This page is based on the 1993 Jepson Manual.
Please see the Jepson eFlora for up-to-date information about California vascular plants.
|Jepson Flora Project: Jepson Interchange|
|TREATMENT FROM THE JEPSON MANUAL||
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Jepson Interchange (more information)
©Copyright 1993 by the Regents of the University of California
Print edition is available from the University of California Press
|The second edition of The Jepson Manual (2012) is available from the University of California Press|
|See also the Jepson eFlora, which parallels the Second Edition|
Annual to tree
Leaves basal or cauline, alternate to whorled, simple to compound
Inflorescence: 1° inflorescence a head, each resembling a flower, 1many, generally arrayed in cymes, generally subtended by ± calyx-like involucre; flowers 1many per head
Flowers bisexual, unisexual, or sterile, ± small, of several types; calyx 0 or modified into pappus of bristles, scales, or awns, which is generally persistent in fruit; corolla radial or bilateral (rarely 0), lobes generally (0)45; stamens 45, anthers generally fused into cylinder around style, often appendaged at tips, bases, or both, filaments generally free, generally attached to corolla near throat; pistil 1, ovary inferior, 1-chambered, 1-seeded, style 1, branches 2, generally hair-tufted at tip, stigmas 2, generally on inside of style branches
Fruit: achene, cylindric to ovoid, generally deciduous with pappus attached
Genera in family: ± 1300 genera, 21,000 species (largest family of dicots): worldwide. Largest family in CA. Also see tribal key to CA genera: Strother 1997 Madroño 44(1):128. See glossary p. 25 for illustrations of general family characteristics.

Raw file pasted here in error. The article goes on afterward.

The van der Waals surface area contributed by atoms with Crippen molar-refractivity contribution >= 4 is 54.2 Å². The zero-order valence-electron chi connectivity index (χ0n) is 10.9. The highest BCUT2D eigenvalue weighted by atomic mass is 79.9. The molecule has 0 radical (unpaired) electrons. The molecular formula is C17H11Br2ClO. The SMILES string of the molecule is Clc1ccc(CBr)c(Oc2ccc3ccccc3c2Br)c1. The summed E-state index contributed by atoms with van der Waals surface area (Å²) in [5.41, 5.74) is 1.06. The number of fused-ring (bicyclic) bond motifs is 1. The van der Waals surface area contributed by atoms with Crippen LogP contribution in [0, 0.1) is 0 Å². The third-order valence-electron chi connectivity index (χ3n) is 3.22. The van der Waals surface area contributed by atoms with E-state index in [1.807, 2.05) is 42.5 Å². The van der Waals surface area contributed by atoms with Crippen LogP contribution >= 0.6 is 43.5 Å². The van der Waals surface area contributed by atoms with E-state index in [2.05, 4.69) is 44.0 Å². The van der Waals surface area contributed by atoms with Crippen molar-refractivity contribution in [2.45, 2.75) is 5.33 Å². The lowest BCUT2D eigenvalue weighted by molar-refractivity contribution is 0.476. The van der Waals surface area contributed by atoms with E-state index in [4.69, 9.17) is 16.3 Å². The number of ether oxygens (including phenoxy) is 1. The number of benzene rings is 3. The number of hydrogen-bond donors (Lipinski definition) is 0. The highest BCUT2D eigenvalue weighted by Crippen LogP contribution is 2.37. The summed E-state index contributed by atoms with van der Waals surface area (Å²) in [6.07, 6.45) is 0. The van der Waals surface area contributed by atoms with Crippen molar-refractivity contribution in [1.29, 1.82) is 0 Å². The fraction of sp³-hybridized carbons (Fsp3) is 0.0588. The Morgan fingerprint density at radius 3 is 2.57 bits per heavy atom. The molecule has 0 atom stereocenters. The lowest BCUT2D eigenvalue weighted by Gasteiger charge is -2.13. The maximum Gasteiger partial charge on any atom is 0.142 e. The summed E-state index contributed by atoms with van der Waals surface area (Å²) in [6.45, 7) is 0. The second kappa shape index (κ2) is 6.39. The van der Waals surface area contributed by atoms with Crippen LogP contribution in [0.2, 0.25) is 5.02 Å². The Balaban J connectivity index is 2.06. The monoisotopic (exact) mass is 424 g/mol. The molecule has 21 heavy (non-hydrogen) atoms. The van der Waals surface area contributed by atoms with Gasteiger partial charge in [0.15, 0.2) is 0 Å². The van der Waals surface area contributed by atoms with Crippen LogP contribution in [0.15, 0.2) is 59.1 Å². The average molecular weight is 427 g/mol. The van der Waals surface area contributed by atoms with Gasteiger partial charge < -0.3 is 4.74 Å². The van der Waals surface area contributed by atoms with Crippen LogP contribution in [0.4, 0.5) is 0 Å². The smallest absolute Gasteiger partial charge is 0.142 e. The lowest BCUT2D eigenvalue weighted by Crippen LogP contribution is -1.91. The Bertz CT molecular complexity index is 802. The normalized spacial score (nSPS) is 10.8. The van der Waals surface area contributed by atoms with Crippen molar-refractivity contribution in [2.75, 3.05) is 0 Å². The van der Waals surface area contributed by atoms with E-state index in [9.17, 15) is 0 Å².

Species in genus: 1 sp
Etymology: (Greek: eyelash girdle, from fruits weakly held by phyllaries)
Annual 318 dm, strongly scented
Stem generally 1, erect, much-branched, soft-hairy to bristly, puberulent, ± glandular
Leaves basal and lower cauline 415 cm, crowded; blades linear, entire or serrate, often withering in flower; cauline alternate, generally subtending smaller leaf clusters, base 13 cm wide; clustered leaves < cauline, margins with tack-shaped glands
Inflorescence ± glandular; heads radiate, axillary or terminal, in a narrow to open panicle; bracts generally glandular-ciliate; involucre 57.5 mm, hemispheric; phyllaries 1 per ray flower, elliptic, hairy and often glandular, base closely appressed to ovary, tip free, acute; chaff scales between ray and disk flowers, = phyllaries, flat
Ray flowers 513; corolla 69 mm; ligule 58 mm, white, red-veined
Disk flowers 1035; corolla 45.5 mm, white, throat > tube, lobes 0.5 mm; anthers brown; style branches tapered, short-bristly
Fruit 3.54 mm, club-shaped, 10-ribbed, densely puberulent, ± dark; ray pappus 0 or minute crown, sometimes of narrow, plumose scales < 1 mm; disk pappus 1.53 mm, scales 1520, narrow, plumose, sometimes 0 or reduced to crown
Ecology: Dry grassy areas
Elevation: < 1100 m.
Bioregional distribution: w San Joaquin Valley, e San Francisco Bay Area, South Coast Ranges.
Plant gray-green, sparsely glandular below headsSee the CNPS Inventory for information about endangerment and rarity.
Inflorescence: branches of older plants spike-like or raceme-like; many heads lateral on inflorescence branches; involucre canescent
Fruit: disk pappus 1.53 mm
Ecology: Dry hills, plains
Elevation: < 400 m.
Bioregional distribution: nw San Joaquin Valley (n of Alameda Co.), e San Francisco Bay Area.
|YOU CAN HELP US make sure that our distributional information is correct and current. If you know that a plant occurs in a wild, reproducing state in a Jepson bioregion NOT highlighted on the map, please contact us with that information. Please realize that we cannot incorporate range extensions without access to a voucher specimen, which should (ultimately) be deposited in an herbarium. You can send the pressed, dried collection (with complete locality information indicated) to us (e-mail us for details) or refer us to an accessioned herbarium specimen. Non-occurrence of a plant in an indicated area is difficult to document, but we will especially value your input on those types of possible errors (see automatic conversion of distribution data to maps).|